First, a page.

The following is an extract from the letters of Etty Hillesum, the contemplative who was murdered at Auchwitz.
"Then suddenly it drops away, all of it, and a benevolent tiredness enters the brain, then everything feels calm again, then I am filled with a sort of bountifulness, even toward myself, and a veil envelops me through which life seems more serene and often much friendlier as well. And a feeling of being at one with all existence. No longer: I want this or that, but: Life is great and good and fascinating and eternal, and if you dwell so much on yourself and flounder and fluff about, you miss the mighty, eternal current that is life. It is in these moments – and I am so grateful for them – that all personal ambition drops away from me, that my thirst for knowledge and understanding comes to rest, and that a small piece of eternity descends on me with a sweeping wingbeat. True, I realise that this mood will not last, that it will probably be gone within half an hour, but I have nevertheless been able to draw new strength from it.”
Etty's diaries and letters describe a process of transformation from inner turmoil, during her young adulthood, to maturity and wisdom and, as the Nazi persecution intensified, spiritual awakening. "Those two months behind barbed wire have been the two richest and most intense months of my life, in which my highest values were so deeply confirmed. I have learnt to love Westerbork."
Last week I quoted Dostoevksy's monk Zosima, telling his deathbed story of how, 50 years earlier, his brother experienced a death of ego in the months before his physical death. What remained to Zosima's brother, when his sense of distinctness and importance, ambition and grievance and the need to fight, fell away? What remained was love -- love for all people and all creation.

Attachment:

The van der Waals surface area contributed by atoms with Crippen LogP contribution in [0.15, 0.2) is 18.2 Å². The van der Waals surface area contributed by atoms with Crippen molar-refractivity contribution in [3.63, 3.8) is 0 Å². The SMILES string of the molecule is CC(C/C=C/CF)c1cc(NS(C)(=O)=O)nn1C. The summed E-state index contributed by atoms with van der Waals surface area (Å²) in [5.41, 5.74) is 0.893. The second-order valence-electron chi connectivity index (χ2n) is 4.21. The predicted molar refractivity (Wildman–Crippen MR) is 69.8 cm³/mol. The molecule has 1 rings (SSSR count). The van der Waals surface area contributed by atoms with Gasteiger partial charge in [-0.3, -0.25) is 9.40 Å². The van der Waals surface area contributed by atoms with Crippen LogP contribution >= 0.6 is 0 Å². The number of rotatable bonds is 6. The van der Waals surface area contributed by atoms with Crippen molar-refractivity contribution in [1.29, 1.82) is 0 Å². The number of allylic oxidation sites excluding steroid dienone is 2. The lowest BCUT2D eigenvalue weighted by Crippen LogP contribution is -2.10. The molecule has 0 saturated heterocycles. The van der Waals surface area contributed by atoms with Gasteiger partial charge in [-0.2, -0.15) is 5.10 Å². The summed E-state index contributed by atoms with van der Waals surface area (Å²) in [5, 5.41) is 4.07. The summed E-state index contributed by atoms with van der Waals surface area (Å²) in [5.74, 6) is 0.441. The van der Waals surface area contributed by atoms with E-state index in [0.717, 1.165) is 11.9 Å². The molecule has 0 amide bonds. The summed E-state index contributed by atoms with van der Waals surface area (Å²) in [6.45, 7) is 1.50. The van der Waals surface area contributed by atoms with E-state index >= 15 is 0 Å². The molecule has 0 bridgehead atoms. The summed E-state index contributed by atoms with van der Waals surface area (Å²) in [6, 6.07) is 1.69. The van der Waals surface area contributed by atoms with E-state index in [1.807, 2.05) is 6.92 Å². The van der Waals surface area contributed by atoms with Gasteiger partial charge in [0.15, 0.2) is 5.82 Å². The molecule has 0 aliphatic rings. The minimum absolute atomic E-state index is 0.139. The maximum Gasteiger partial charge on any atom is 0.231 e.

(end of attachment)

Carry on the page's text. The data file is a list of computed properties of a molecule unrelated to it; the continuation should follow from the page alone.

One great mystical insight seems to be that we humans, in our deepest heart, are full of love. It only requires that we get free of the accretions of self to find, deep within us, this core of love -- that same love that "moves the sun and all the other stars." Such a vision might come to us at the oddest time, unsought by us, before the clouds return. Many a saint and sage has been started on the spiritual path by just such a spontaneous experience, before spending a lifetime in meditation trying to recover the feeling!
But it is this experience that mystics in all traditions describe: the feeling of being "at one with all existence" as Etty Hillesum puts it. This is the insight of Zosima's brother, expressed in different words in the harshest possible time and place. Etty was writing as a Jew under the Nazis during the Second World War. But in the face of deadly threats, imprisonment and impending death, she records her growing experience of boundary-less love, oceanic in its breadth and depth, her feeling of unity with everything -- even her persecutors.
Was this not also the insight constantly animating Jesus, as summed up in His words from the cross: "Forgive them, Father, for they know not what they do"?
The above image is a portrait of Etty Hillesum in 1940.